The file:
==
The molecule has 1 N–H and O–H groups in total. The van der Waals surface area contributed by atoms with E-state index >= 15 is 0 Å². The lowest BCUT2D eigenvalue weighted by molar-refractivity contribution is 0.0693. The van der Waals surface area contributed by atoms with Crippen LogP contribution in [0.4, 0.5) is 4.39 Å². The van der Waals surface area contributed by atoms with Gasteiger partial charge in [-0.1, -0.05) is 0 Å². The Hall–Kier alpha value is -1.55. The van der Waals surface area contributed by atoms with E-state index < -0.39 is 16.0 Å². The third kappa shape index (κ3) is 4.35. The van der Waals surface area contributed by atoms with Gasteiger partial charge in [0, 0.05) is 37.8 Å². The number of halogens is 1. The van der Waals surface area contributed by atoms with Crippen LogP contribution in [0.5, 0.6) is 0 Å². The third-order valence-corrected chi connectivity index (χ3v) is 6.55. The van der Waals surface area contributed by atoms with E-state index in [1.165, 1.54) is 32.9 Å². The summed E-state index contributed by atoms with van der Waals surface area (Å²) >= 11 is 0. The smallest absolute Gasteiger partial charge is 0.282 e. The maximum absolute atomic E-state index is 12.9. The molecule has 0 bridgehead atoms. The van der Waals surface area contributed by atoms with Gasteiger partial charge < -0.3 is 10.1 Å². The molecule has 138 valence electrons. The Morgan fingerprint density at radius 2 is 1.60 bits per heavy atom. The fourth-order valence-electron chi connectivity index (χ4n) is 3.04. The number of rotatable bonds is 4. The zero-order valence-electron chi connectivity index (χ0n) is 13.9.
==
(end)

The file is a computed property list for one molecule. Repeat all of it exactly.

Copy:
The molecule has 1 N–H and O–H groups in total. The van der Waals surface area contributed by atoms with E-state index >= 15 is 0 Å². The lowest BCUT2D eigenvalue weighted by molar-refractivity contribution is 0.0693. The van der Waals surface area contributed by atoms with Crippen LogP contribution in [0.4, 0.5) is 4.39 Å². The van der Waals surface area contributed by atoms with Gasteiger partial charge in [-0.1, -0.05) is 0 Å². The Hall–Kier alpha value is -1.55. The van der Waals surface area contributed by atoms with E-state index < -0.39 is 16.0 Å². The third kappa shape index (κ3) is 4.35. The van der Waals surface area contributed by atoms with Gasteiger partial charge in [0, 0.05) is 37.8 Å². The number of halogens is 1. The van der Waals surface area contributed by atoms with Crippen LogP contribution in [0.5, 0.6) is 0 Å². The third-order valence-corrected chi connectivity index (χ3v) is 6.55. The van der Waals surface area contributed by atoms with E-state index in [1.165, 1.54) is 32.9 Å². The summed E-state index contributed by atoms with van der Waals surface area (Å²) >= 11 is 0. The smallest absolute Gasteiger partial charge is 0.282 e. The maximum absolute atomic E-state index is 12.9. The molecule has 0 bridgehead atoms. The van der Waals surface area contributed by atoms with Gasteiger partial charge < -0.3 is 10.1 Å². The molecule has 138 valence electrons. The Morgan fingerprint density at radius 2 is 1.60 bits per heavy atom. The fourth-order valence-electron chi connectivity index (χ4n) is 3.04. The number of rotatable bonds is 4. The zero-order valence-electron chi connectivity index (χ0n) is 13.9.